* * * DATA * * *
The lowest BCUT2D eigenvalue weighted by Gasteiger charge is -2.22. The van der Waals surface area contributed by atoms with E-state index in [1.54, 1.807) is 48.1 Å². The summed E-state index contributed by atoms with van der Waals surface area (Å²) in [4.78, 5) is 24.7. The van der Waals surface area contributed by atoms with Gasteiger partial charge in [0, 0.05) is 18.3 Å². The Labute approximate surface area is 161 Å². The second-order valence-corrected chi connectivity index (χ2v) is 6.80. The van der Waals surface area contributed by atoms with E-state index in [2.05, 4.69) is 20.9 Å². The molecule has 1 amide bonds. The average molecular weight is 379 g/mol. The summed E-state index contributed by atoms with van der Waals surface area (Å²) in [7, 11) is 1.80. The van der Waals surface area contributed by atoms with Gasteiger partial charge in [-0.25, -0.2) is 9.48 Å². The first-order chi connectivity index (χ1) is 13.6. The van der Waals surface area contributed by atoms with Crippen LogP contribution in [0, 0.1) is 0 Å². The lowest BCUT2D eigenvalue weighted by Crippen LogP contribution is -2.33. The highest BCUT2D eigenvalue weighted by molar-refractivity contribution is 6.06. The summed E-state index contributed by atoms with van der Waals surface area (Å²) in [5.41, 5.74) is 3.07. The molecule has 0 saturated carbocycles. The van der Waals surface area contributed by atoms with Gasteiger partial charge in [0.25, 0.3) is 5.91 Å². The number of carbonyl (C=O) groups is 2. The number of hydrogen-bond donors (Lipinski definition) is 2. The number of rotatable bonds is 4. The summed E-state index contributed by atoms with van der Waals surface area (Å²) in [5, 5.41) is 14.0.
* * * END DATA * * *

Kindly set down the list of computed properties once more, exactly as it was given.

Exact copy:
The lowest BCUT2D eigenvalue weighted by Gasteiger charge is -2.22. The van der Waals surface area contributed by atoms with E-state index in [1.54, 1.807) is 48.1 Å². The summed E-state index contributed by atoms with van der Waals surface area (Å²) in [4.78, 5) is 24.7. The van der Waals surface area contributed by atoms with Gasteiger partial charge in [0, 0.05) is 18.3 Å². The Labute approximate surface area is 161 Å². The second-order valence-corrected chi connectivity index (χ2v) is 6.80. The van der Waals surface area contributed by atoms with E-state index in [2.05, 4.69) is 20.9 Å². The molecule has 1 amide bonds. The average molecular weight is 379 g/mol. The summed E-state index contributed by atoms with van der Waals surface area (Å²) in [7, 11) is 1.80. The van der Waals surface area contributed by atoms with Gasteiger partial charge in [-0.25, -0.2) is 9.48 Å². The first-order chi connectivity index (χ1) is 13.6. The van der Waals surface area contributed by atoms with Crippen LogP contribution in [0, 0.1) is 0 Å². The lowest BCUT2D eigenvalue weighted by Crippen LogP contribution is -2.33. The highest BCUT2D eigenvalue weighted by molar-refractivity contribution is 6.06. The summed E-state index contributed by atoms with van der Waals surface area (Å²) in [5.41, 5.74) is 3.07. The molecule has 0 saturated carbocycles. The van der Waals surface area contributed by atoms with Gasteiger partial charge in [0.25, 0.3) is 5.91 Å². The number of carbonyl (C=O) groups is 2. The number of hydrogen-bond donors (Lipinski definition) is 2. The number of rotatable bonds is 4. The summed E-state index contributed by atoms with van der Waals surface area (Å²) in [5, 5.41) is 14.0.